(Reuters Health) – - Child pedestrian fatalities are up to twice as likely around parks as they are around schools, according to a study based on 30 years of U.S. crash data.
Child pedestrian safety initiatives, such as the Safe Routes to School program, tend to focus on schools, but traffic risks around parks deserve more attention, the study authors write in Injury Prevention.
“Fatalities and injuries in our transportation system, especially vulnerable ones such as children and pedestrians, are a vitally important and soluble issue, yet we treat them as the price of doing business,” said lead author Nick Ferenchak, a civil engineer at the University of Colorado in Denver.
In the United States, motor vehicle collisions are the leading cause of death for young people between the ages of 5 and 24 years, according to the Centers for Disease Control and Prevention. Every hour, about 40 children die on roads around the world, many on foot, according to the World Health Organization.
“We need to stop our practice of thinking myopically by focusing just around schools and start thinking about how we make our entire cities safer,” Ferenchak told Reuters Health by email. “This is not just a transportation issue but a planning/land use issue as well.”
Ferenchak and a coauthor looked at National Highway Traffic Safety Administration data on crashes in six cities between 1982 and 2012 for children under age 18 to identify where fatalities typically occur. Then they used GIS mapping to evaluate the quarter-mile surrounding parks to compare fatality rates to those around schools and the city as a whole.
They focused on the country’s fastest-growing regions - the South and the West - and the cities there with the largest proportionate increases in population, on the theory that new infrastructure could affect the way schools, parks and trails are included in communities.
The analysis included Austin, Dallas and Houston in Texas; Charlotte, North Carolina; Denver and Los Angeles, and in all six cities, fatality risk around parks was found to be 1.16 to 1.81 times that of the city overall.
Researchers also found that fatalities near parks were 1.04 to 2.23 times more common compared to the vicinity of schools, with Dallas showing the biggest difference.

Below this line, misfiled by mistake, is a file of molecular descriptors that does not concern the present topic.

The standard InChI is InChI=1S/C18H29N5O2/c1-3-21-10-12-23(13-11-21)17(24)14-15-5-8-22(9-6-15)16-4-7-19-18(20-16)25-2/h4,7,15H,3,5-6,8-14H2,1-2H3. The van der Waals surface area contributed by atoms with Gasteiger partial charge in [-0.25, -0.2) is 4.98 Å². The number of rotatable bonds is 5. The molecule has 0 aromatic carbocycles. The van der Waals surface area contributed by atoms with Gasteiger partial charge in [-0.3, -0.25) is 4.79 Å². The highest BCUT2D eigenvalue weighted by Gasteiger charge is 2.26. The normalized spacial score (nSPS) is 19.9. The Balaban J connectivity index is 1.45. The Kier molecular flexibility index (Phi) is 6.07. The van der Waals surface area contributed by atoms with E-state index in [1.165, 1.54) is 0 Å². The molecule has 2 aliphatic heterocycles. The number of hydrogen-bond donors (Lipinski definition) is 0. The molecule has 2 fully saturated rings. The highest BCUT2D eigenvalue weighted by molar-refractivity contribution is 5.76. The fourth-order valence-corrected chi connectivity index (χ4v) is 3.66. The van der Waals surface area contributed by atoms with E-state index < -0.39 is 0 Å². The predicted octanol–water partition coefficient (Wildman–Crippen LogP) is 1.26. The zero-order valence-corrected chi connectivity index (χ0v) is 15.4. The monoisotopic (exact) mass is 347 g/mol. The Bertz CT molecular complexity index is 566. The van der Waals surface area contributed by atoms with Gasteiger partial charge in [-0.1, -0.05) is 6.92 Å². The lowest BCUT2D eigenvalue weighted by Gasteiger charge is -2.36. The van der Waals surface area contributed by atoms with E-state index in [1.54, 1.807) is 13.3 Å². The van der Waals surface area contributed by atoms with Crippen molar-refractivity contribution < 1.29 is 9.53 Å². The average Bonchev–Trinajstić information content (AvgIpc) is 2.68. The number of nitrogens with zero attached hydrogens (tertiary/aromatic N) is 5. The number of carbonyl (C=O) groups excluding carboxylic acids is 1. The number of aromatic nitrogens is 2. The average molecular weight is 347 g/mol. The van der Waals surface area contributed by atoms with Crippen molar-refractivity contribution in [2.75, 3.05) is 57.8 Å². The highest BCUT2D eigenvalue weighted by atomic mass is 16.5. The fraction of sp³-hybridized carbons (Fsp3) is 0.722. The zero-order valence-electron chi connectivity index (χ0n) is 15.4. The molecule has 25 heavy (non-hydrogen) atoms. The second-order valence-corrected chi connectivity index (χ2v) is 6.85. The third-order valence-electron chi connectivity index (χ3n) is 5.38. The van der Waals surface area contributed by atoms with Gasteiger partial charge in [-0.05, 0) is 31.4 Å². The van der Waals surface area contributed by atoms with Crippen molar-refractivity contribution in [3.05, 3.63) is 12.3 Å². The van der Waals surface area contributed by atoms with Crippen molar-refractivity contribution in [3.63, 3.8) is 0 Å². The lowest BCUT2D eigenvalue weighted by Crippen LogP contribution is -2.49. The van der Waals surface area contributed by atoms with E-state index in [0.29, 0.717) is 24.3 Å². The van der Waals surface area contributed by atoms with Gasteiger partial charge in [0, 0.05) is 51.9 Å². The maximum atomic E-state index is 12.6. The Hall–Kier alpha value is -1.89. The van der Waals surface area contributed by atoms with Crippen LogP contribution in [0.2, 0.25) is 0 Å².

“This comes at a critically important time when we’re seeing changes in U.S. transportation funding and a changing menu of options that states can choose from,” said Charles DiMaggio, an director of injury research at the New York University School of Medicine, who was not involved with the study.
“We know that enforcement and education are important, but engineering is the most expensive and effective way to protect kids,” he told Reuters Health by email. “We need, more than anything, to evaluate all of these efforts.”
One limitation of the study, the researchers acknowledge, is that specific child pedestrian exposure numbers are hard to track accurately by geographic area. They are likely to vary by age, and may vary by city.
“If you’re 5 years old, you’re likely not far from home if you get injured,” DiMaggio said. “But if you’re 14 or 15, you’re roaming more widely, which is tough to measure.”
The study team suggests that solutions to the problem lie in the realms of transportation and urban design. Just as reduced speed limits and pedestrian crossings in school zones have lowered child pedestrian injury rates, similar transportation measures around parks could reduce fatalities.
However, that won’t help in areas with major highways. In several cities studied, parks were often located near roads with four or six lanes and speeds above 70 miles per hour, Ferenchak noted. Instead, parks should be placed on slow, narrow roads in neighborhoods.
“Although I talk about expanding our considerations beyond schools, that is not a slight at the research being done around schools in the least,” he said. “We’d like to build collaborations with Safe Routes to School because they have many important findings and best practices that could be applied in parks as well.
SOURCE: bit.ly/2ktP6Fw Injury Prevention, online January 10, 2017.
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